Also looking lovely is Poirot. Yes, all the way from Belgium comes zee leetle man wiz ze egg-shaped head full of leetle grey cells ... or at least a splendid lookalike, played by Martin Gaisford who, when not baking gently to death in a fat suit and spats under an uncharacteristically boiling September sun, is the director of Art Deco Productions, an entertainment company that specialises in putting on period murder mystery parties for corporate clients.
Smiling fans come up to him as he strolls around and ask to have their photo taken with him. “They can be any age or nationality,” he tells when we escape to the pavilion so that he can carefully mop his face without disturbing the pomaded hair or moustache. “I’ve gone a few times to the World Travel Fair as Poirot, and you can go past some really obscure country’s stall and they’ll shout out his name.”
This is, of course, a testament to the power of television – the Marple and Poirot series are broadcast everywhere, from Sweden to South Korea – rather than the books themselves. Gaisford, strictly speaking, is of course a David Suchet lookalike (“I met him, after I’d watched all the DVDs to try to get the mannerisms right,” says Gaisford. “And he was absolutely charming. Very keen to know if I was happy with the walk, because without that, it simply doesn’t work.”)
Speaking to fans over the next few days, it becomes clear they don’t particularly distinguish between the two. There is no sense that you are in any way a lesser Agatha acolyte if you have read few or even none of the books, but are au fait with every minute of your Miss Marple boxset.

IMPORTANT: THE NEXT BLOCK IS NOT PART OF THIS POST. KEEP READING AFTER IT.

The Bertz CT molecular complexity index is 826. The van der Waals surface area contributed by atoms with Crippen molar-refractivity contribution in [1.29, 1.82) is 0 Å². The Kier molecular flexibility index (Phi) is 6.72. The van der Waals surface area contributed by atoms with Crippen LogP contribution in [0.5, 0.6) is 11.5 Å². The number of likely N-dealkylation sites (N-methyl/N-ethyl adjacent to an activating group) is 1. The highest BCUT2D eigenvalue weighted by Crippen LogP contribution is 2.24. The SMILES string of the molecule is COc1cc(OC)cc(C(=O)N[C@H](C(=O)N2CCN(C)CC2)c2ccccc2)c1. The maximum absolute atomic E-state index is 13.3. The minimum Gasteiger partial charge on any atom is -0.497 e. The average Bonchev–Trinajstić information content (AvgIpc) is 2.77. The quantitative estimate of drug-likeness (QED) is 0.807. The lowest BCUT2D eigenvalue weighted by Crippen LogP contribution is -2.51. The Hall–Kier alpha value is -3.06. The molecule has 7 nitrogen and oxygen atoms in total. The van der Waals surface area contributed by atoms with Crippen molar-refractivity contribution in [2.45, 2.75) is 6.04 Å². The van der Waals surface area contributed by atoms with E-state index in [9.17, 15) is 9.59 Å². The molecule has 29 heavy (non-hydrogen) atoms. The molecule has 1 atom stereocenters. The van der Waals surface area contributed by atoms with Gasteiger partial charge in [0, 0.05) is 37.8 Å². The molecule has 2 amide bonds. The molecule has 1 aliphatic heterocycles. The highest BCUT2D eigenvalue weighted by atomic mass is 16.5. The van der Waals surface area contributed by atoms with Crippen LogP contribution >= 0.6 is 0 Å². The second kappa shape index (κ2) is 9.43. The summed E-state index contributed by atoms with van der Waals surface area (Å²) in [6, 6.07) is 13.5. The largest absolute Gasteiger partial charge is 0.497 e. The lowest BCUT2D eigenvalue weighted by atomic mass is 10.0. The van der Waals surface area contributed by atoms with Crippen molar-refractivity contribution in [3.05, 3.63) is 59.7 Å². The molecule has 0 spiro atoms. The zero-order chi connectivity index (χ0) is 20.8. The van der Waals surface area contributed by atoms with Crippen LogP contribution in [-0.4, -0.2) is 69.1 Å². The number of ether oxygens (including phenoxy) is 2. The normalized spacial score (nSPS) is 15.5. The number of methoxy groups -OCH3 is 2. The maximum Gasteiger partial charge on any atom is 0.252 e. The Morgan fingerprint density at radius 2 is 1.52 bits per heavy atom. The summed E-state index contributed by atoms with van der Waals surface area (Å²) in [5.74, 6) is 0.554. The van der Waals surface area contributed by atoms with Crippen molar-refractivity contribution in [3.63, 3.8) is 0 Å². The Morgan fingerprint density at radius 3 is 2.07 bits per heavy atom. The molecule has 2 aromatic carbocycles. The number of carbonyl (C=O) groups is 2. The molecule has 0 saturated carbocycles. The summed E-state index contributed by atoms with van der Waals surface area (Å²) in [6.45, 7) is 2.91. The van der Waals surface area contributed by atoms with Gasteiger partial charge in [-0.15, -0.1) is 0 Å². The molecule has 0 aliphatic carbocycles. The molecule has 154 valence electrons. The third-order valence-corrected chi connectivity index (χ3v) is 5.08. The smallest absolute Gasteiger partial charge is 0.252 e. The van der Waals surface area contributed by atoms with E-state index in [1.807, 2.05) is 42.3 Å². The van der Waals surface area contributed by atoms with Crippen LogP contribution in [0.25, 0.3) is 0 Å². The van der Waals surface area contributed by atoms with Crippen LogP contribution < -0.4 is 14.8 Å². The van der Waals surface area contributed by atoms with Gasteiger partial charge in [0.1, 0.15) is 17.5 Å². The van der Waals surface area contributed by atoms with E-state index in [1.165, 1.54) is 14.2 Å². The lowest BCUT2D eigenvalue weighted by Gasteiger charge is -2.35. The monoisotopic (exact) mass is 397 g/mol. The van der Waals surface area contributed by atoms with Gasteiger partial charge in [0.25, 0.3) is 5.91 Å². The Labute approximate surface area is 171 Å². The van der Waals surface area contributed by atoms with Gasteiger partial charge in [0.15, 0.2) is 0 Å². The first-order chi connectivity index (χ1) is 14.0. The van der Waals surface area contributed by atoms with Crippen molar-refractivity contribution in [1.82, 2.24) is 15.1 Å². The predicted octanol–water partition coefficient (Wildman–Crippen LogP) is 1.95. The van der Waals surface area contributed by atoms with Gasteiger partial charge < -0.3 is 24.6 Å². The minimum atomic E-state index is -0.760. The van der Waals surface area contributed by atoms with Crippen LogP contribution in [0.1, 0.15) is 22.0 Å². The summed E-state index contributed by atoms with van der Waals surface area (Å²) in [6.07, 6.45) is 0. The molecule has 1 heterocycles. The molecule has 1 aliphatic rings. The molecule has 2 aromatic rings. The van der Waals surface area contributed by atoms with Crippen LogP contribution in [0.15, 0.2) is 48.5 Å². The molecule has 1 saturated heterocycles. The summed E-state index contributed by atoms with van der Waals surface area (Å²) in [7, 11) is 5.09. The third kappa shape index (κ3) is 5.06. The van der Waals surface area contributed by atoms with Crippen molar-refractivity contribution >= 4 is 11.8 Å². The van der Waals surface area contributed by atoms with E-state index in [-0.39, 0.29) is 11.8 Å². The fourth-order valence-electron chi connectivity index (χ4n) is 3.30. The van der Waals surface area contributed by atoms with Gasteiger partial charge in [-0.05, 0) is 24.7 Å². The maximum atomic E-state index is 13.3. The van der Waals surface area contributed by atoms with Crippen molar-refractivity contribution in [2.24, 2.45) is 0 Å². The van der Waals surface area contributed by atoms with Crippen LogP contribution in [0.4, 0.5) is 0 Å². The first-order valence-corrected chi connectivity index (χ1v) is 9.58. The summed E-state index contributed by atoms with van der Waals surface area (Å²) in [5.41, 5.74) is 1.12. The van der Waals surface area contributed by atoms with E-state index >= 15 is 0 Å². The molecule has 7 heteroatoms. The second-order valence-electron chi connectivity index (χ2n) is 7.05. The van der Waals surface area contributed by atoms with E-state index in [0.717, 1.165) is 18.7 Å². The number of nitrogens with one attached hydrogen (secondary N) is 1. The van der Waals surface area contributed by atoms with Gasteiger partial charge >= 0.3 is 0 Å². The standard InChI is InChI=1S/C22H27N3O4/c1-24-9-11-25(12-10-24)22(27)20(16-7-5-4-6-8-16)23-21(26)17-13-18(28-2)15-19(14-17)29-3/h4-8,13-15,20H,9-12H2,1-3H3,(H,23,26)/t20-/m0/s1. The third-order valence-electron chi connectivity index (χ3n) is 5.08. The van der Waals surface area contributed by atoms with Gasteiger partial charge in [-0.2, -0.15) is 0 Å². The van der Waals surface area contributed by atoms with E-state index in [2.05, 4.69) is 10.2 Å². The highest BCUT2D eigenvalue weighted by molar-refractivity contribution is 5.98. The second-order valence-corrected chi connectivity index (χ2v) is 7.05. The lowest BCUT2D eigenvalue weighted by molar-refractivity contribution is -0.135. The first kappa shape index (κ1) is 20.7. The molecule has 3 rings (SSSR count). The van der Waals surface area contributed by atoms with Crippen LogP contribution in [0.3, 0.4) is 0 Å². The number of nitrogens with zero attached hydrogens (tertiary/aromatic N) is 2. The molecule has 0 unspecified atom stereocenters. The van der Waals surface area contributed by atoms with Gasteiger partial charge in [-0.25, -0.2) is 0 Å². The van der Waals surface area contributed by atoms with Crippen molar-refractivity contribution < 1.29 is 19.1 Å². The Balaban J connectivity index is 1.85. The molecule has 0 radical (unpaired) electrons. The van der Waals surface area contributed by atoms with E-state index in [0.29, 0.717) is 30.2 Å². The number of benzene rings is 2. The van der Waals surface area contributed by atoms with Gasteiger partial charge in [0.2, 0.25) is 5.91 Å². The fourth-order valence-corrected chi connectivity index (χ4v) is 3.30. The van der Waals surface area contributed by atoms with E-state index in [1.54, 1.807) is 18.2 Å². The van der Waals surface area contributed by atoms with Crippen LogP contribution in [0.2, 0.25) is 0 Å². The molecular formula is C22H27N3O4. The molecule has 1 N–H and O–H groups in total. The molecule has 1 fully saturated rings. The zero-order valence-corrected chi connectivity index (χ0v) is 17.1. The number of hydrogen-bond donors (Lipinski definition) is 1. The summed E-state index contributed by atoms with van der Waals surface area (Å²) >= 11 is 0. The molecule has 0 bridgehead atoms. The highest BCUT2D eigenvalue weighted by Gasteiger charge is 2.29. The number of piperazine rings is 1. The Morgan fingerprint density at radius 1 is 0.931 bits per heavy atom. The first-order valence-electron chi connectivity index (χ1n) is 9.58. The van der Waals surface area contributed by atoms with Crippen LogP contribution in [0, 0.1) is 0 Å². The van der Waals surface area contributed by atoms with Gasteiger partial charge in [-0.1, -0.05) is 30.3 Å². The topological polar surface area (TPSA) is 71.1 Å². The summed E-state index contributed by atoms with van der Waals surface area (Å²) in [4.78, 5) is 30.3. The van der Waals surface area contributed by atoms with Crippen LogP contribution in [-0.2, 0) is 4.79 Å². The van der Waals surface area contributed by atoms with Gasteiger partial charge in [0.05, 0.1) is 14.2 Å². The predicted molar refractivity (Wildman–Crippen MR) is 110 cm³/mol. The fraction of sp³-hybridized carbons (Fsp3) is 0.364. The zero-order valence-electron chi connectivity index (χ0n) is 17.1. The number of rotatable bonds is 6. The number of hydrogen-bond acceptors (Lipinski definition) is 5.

Again, I have seen very few of the television adaptations (although I have naturally absorbed their essence through cultural osmosis). This is mainly because they are more redolent to me of agonisingly boring Sunday evenings sitting on the sofa with my parents, chafing inwardly at the thought that I could be out somewhere, anywhere, doing something – anything – more interesting than this if only I were older, lived elsewhere and were a totally different kind of person.
But to others, they mean much more. “My wife and I were born in England and they’re a reminder of what life was like when our parents, if not quite us, were growing up,” says Tony Walker, 59, a financial adviser from Auckland. “The motor cars, the clothes, the buildings ... it’s quite a nostalgic thing. We enjoy sitting down in New Zealand and having a little trip down memory lane. Maybe, when time permits, we’ll go back and read the books.”
Dressing for the era
It occurs to me that the books and the television series exist in an unusually profitable symbiosis, with the latter fleshing out the former, effectively adding the description and supplementing the nostalgia offered by the books. The modern reader brings perhaps more than is actually there, and so breathes new life into them.
There are a few people for whom the era is self-evidently the greatest attraction, and they are the ones in what I initially and wrongly term costume.
Emma Klausner, 24, is wearing a cloche hat, vintage jewellery, a pair of wide-legged 20sstyle trousers and a vintage silk blouse. Her eyebrows are carefully pencilled, her face carefully powdered and she looks fantastic. “My nan was a big Agatha Christie fan,” she says. “So I’ve read about 10 or 15 of the books and watched every Marple and Poirot, but I just love the 20s and 30s. It would be lovely to go back in time and see that era. It was just so elegant, so stylish.”
Alas, I do not meet Michele and Stephen Marck until a few days later, so I cannot introduce these kindred spirits. Michele is wearing